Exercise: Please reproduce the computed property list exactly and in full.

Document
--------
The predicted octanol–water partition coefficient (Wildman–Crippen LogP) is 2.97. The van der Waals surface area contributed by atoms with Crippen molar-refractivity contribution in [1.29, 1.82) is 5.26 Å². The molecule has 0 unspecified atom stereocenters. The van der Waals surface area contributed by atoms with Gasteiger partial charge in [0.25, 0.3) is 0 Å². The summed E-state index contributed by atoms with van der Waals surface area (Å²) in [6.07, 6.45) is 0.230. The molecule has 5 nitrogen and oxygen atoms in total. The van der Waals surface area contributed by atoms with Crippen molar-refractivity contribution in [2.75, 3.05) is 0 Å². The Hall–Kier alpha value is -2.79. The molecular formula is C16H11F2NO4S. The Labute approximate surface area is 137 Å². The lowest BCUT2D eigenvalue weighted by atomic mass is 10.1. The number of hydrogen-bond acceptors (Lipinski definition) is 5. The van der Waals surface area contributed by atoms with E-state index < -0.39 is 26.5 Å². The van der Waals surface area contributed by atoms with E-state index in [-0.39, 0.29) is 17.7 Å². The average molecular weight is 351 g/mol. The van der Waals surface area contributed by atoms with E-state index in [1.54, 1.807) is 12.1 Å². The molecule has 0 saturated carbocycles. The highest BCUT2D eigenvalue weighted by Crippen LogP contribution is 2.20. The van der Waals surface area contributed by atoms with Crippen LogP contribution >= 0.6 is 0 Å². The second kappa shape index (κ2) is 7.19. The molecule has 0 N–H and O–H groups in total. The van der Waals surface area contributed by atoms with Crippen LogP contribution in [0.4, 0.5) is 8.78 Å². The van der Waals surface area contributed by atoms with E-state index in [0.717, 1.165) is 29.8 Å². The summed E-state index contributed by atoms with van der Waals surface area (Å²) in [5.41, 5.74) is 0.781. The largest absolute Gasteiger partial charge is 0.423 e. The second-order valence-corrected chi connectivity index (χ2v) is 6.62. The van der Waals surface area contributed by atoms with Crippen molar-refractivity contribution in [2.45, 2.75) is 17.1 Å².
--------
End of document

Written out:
The predicted octanol–water partition coefficient (Wildman–Crippen LogP) is 2.97. The van der Waals surface area contributed by atoms with Crippen molar-refractivity contribution in [1.29, 1.82) is 5.26 Å². The molecule has 0 unspecified atom stereocenters. The van der Waals surface area contributed by atoms with Gasteiger partial charge in [0.25, 0.3) is 0 Å². The summed E-state index contributed by atoms with van der Waals surface area (Å²) in [6.07, 6.45) is 0.230. The molecule has 5 nitrogen and oxygen atoms in total. The van der Waals surface area contributed by atoms with Crippen molar-refractivity contribution in [2.75, 3.05) is 0 Å². The Hall–Kier alpha value is -2.79. The molecular formula is C16H11F2NO4S. The Labute approximate surface area is 137 Å². The lowest BCUT2D eigenvalue weighted by atomic mass is 10.1. The number of hydrogen-bond acceptors (Lipinski definition) is 5. The van der Waals surface area contributed by atoms with E-state index < -0.39 is 26.5 Å². The van der Waals surface area contributed by atoms with E-state index in [-0.39, 0.29) is 17.7 Å². The average molecular weight is 351 g/mol. The van der Waals surface area contributed by atoms with E-state index in [1.54, 1.807) is 12.1 Å². The molecule has 0 saturated carbocycles. The highest BCUT2D eigenvalue weighted by Crippen LogP contribution is 2.20. The van der Waals surface area contributed by atoms with Crippen LogP contribution >= 0.6 is 0 Å². The second kappa shape index (κ2) is 7.19. The molecule has 0 N–H and O–H groups in total. The van der Waals surface area contributed by atoms with Crippen LogP contribution in [0.4, 0.5) is 8.78 Å². The van der Waals surface area contributed by atoms with E-state index in [0.717, 1.165) is 29.8 Å². The summed E-state index contributed by atoms with van der Waals surface area (Å²) in [5.41, 5.74) is 0.781. The largest absolute Gasteiger partial charge is 0.423 e. The second-order valence-corrected chi connectivity index (χ2v) is 6.62. The van der Waals surface area contributed by atoms with Crippen molar-refractivity contribution in [2.45, 2.75) is 17.1 Å².